Are you afraid of using a project management tool? Well, you shouldn’t be — it can make you better, your clients happier and your business richer.
In my case, I went for a tool more focused on task management and document management, than resource allocation or detailed upfront planning. That being said, the tool is also a very smart personal assistant thanks to its artificial intelligence. It can guess what project an email should be attached to, and it schedules everyone’s personal backlogs (your dashboard) all day long. This is a far cry from simple to-do apps. This is the 21st century, use technology to give yourself an edge.
I am pretty good at what I do, except when it comes to efficiently handling my workload. I realized at one point I would need to become a professional project manager myself. Problem is, I do not want to.
Another (more feasible) solution was to use software to help me. I tried many software solutions hoping to solve this, however, I always ended up not sticking to them. They were too cumbersome to use and got in the way of my work.
💔 Falling out of love with your clients? Trade some of your worst clients for the best companies in the world with SolidGigs, our premium weekly freelance job list & course library. Love your business again. Learn more »
I remember spending so much time trying to adapt to the software. It was frustrating, but I knew I needed a system to help me stay on top of my different projects while still having time left to do my job.
Bad time management is costing your business
Bad project and time management were costing me and my business in many ways.
You feel it. It is all the time you waste on Facebook or browsing the internet. Maybe, like me, you have a ton of emails every day to answer, and you spend too much time on them, or do it at the wrong time. One day, I decided to keep track of how much time I spent browsing the web and answering emails. I then used my regular billable hourly rate and applied it to my allotted time. It was scary. In one year, you are talking thousands and thousands of dollars in lost productivity. And I consider myself not too prone to distractions.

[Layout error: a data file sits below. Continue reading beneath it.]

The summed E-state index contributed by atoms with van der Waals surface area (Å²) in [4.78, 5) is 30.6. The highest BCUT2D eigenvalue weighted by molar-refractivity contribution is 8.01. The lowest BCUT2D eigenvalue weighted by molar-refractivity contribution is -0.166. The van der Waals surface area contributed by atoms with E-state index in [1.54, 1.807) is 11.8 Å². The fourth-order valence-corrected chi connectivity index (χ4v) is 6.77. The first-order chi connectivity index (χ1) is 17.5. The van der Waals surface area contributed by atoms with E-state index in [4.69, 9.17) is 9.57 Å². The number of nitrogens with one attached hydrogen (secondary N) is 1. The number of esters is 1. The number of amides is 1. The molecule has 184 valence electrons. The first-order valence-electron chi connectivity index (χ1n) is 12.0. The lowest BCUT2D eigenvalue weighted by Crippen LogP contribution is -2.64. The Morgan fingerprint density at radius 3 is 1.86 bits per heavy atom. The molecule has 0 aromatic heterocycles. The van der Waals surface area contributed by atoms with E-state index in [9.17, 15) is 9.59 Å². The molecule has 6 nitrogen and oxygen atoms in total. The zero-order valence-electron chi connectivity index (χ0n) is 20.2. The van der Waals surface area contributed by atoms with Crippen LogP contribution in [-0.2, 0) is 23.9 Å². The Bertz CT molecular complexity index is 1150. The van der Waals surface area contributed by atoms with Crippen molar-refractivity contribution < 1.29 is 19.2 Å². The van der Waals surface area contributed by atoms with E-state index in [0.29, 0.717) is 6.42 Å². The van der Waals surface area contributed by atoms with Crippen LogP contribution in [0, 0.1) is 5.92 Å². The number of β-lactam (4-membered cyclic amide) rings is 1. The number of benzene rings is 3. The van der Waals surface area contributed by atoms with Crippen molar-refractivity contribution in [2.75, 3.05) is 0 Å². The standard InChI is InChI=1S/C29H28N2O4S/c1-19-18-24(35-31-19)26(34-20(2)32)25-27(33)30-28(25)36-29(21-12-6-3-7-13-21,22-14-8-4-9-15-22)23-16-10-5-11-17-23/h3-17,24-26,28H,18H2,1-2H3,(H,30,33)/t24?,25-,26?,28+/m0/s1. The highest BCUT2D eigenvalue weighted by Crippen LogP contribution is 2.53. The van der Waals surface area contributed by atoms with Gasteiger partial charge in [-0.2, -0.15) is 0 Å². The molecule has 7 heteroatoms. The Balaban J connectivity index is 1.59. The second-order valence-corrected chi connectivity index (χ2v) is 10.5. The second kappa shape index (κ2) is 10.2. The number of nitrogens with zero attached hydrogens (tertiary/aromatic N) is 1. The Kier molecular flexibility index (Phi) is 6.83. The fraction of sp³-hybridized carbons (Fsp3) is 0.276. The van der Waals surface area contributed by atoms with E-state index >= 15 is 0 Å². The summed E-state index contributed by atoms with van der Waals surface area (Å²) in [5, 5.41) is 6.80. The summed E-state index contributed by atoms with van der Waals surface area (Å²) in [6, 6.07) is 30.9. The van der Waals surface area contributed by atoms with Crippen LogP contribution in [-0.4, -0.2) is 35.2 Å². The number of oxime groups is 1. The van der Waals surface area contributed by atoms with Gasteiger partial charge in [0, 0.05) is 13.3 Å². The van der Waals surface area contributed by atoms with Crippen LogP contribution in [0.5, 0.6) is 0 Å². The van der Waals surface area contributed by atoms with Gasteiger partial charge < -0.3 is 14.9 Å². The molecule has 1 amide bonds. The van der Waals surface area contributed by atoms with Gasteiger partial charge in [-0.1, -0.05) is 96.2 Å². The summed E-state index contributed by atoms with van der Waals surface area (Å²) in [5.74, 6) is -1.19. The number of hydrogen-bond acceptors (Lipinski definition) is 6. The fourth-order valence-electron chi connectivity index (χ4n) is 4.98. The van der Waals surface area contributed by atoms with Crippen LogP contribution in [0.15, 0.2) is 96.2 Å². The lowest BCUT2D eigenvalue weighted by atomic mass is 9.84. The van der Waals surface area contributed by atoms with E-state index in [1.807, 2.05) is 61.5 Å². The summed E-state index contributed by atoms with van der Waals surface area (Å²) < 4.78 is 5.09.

It is even more critical when it comes to opportunity costs. Bad time management is also about spending time on low return activities. When you waste too much time on trivial tasks, you are not using it for strategic thinking, growing your business, or moving important projects, etc.
Enter your email. Grow your business.
Submit your email below and join 45,000+ creatives who get our most helpful content via email every week. 100% free. Unsubscribe anytime. Privacy protected.
Small and medium businesses using project management tools are almost twice as likely to see an increase in productivity, as this study shows. They are also 30% less likely to see a decrease in productivity over time versus those without project management processes.
Multitasking is evil: try time boxing
Most people think multitasking is a great skill to have. It sounds obvious: if you can do more actions at the same time, you can achieve more. I used to think that too, but in my day to day, it did not feel that way. I was working on multiple tasks, sure— but more often than not, progress would feel slow and definitely stressful.
Research shows multitasking takes a toll on productivity. It is mostly because of the switching cost. Think about it, when “multitasking” you are not really working on multiple tasks at once. You keep switching between tasks. It adds up, and the more complex tasks you try to combine, the worse it gets. The sad truth is multitasking can cost you 40 percent of your productive time.
Luckily my mentor introduced me to better ways to manage my time and business projects.
The idea was to introduce Agile project management in my day to day, but in a way that I could handle. It needed to work for a group of freelancers, including remote workers. More importantly, it should not increase the workload of actually executing and operating the business. It should be seamless and easy.